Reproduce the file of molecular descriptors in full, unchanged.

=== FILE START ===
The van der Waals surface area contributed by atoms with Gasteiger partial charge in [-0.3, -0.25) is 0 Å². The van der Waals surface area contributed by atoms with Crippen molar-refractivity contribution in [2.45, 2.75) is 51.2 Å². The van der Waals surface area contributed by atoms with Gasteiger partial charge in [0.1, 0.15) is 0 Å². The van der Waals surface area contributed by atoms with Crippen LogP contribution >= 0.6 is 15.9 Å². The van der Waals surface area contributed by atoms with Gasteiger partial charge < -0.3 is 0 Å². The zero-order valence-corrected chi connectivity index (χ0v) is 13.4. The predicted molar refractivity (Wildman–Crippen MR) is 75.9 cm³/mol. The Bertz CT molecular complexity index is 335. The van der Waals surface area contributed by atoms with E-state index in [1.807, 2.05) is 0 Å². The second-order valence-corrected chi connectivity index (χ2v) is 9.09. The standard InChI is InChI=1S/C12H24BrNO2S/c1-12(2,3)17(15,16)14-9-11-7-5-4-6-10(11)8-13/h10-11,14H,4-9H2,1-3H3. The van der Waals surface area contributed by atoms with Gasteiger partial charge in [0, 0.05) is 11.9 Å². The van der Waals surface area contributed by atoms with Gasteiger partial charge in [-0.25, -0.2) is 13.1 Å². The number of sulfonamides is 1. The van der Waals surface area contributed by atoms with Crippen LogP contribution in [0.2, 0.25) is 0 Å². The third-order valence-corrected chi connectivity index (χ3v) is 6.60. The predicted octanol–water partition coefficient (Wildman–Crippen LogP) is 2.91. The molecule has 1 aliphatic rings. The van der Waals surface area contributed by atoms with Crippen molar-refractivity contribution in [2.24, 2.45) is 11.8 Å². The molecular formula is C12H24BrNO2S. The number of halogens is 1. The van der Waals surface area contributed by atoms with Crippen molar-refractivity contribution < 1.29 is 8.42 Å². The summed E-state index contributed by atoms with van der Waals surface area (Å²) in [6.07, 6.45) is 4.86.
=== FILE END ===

The van der Waals surface area contributed by atoms with Gasteiger partial charge in [-0.3, -0.25) is 0 Å². The van der Waals surface area contributed by atoms with Crippen molar-refractivity contribution in [2.45, 2.75) is 51.2 Å². The van der Waals surface area contributed by atoms with Gasteiger partial charge in [0.1, 0.15) is 0 Å². The van der Waals surface area contributed by atoms with Crippen LogP contribution >= 0.6 is 15.9 Å². The van der Waals surface area contributed by atoms with Gasteiger partial charge < -0.3 is 0 Å². The zero-order valence-corrected chi connectivity index (χ0v) is 13.4. The predicted molar refractivity (Wildman–Crippen MR) is 75.9 cm³/mol. The Bertz CT molecular complexity index is 335. The van der Waals surface area contributed by atoms with E-state index in [1.807, 2.05) is 0 Å². The second-order valence-corrected chi connectivity index (χ2v) is 9.09. The standard InChI is InChI=1S/C12H24BrNO2S/c1-12(2,3)17(15,16)14-9-11-7-5-4-6-10(11)8-13/h10-11,14H,4-9H2,1-3H3. The van der Waals surface area contributed by atoms with Gasteiger partial charge in [0, 0.05) is 11.9 Å². The van der Waals surface area contributed by atoms with Gasteiger partial charge in [-0.25, -0.2) is 13.1 Å². The number of sulfonamides is 1. The van der Waals surface area contributed by atoms with Crippen LogP contribution in [0.2, 0.25) is 0 Å². The third-order valence-corrected chi connectivity index (χ3v) is 6.60. The predicted octanol–water partition coefficient (Wildman–Crippen LogP) is 2.91. The molecule has 1 aliphatic rings. The van der Waals surface area contributed by atoms with Crippen molar-refractivity contribution in [2.24, 2.45) is 11.8 Å². The molecular formula is C12H24BrNO2S. The number of halogens is 1. The van der Waals surface area contributed by atoms with Crippen molar-refractivity contribution < 1.29 is 8.42 Å². The summed E-state index contributed by atoms with van der Waals surface area (Å²) in [6.07, 6.45) is 4.86.